Presidents

Infants most at risk of infectious disease

Published 10:49am Wednesday, April 28, 2010

Moultrie, Ga.—Because vaccine-preventable diseases are at an all-time low in the United States, parents—especially first-time parents—are often unaware their children are at risk for serious and life-threatening diseases, warns Southwest District Health Immunization Coordinator Sue Dale.

“The annual observance of National Infant Immunization Week highlights the importance of protecting infants from vaccine-preventable diseases,” Dale said. “It also celebrates the achievements of immunization programs in promoting healthy communities.”

This year’s observance is April 24 – May 1.

“Immunization coverage rates in the United States for vaccines routinely recommended for infants and young children are at record highs,” said Dale. “Despite that, over 1 million children lack adequate immunization and an estimated 12,000 babies are born annually in the U.S. who need to be vaccinated against 14 vaccine-preventable diseases.”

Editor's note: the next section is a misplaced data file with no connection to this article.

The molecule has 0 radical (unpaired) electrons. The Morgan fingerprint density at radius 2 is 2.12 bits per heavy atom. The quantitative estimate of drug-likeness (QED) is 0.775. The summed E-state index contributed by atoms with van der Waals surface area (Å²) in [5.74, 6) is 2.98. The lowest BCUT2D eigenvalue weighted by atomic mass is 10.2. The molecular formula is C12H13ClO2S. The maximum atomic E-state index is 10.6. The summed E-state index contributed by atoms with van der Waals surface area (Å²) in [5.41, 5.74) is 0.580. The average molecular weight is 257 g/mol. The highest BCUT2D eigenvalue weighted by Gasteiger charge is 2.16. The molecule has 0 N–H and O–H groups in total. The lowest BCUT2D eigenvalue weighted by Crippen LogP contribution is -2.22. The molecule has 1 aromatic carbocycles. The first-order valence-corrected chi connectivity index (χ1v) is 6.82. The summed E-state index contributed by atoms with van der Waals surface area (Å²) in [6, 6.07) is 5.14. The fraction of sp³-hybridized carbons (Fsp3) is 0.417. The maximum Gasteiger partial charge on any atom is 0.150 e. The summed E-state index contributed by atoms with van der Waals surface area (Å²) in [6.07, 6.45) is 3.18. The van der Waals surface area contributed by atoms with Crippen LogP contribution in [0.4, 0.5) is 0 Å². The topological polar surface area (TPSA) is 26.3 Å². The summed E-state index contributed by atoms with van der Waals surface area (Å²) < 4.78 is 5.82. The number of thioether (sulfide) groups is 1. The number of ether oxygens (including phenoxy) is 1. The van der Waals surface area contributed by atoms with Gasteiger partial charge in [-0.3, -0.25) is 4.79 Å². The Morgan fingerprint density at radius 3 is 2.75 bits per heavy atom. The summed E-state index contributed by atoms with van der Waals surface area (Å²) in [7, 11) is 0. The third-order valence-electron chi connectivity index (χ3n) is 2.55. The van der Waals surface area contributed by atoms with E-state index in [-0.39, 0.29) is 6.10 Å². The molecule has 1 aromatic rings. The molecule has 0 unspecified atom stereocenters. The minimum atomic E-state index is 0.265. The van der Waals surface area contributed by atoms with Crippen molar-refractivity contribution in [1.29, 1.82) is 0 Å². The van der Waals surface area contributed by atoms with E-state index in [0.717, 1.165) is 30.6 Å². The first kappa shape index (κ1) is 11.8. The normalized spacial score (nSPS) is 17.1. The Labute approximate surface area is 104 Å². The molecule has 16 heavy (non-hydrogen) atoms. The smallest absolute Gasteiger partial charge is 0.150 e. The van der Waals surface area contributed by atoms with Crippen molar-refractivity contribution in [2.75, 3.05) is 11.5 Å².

By age 2, children should receive vaccine to protect them from polio, rotavirus, hepatitis A, hepatitis B, measles, German measles, mumps, chicken pox, whooping cough, diphtheria, tetanus, pneumococcal disease, influenza and Haemophilus influenza Type B.

Vaccines are among the most successful and cost-effective public health tools available for preventing disease and death, Dale said.

“They not only help protect vaccinated individuals, but also help protect entire communities by preventing and reducing the spread of infectious diseases,” Dale said.

Immunizations are extremely safe, she said.

“They are thoroughly tested before being approved for public use and monitored carefully by doctors, researchers and public health officials.”

For more information about immunizations, contact your local county health department or go online to www.southwestgeorgiapublichealth.org.

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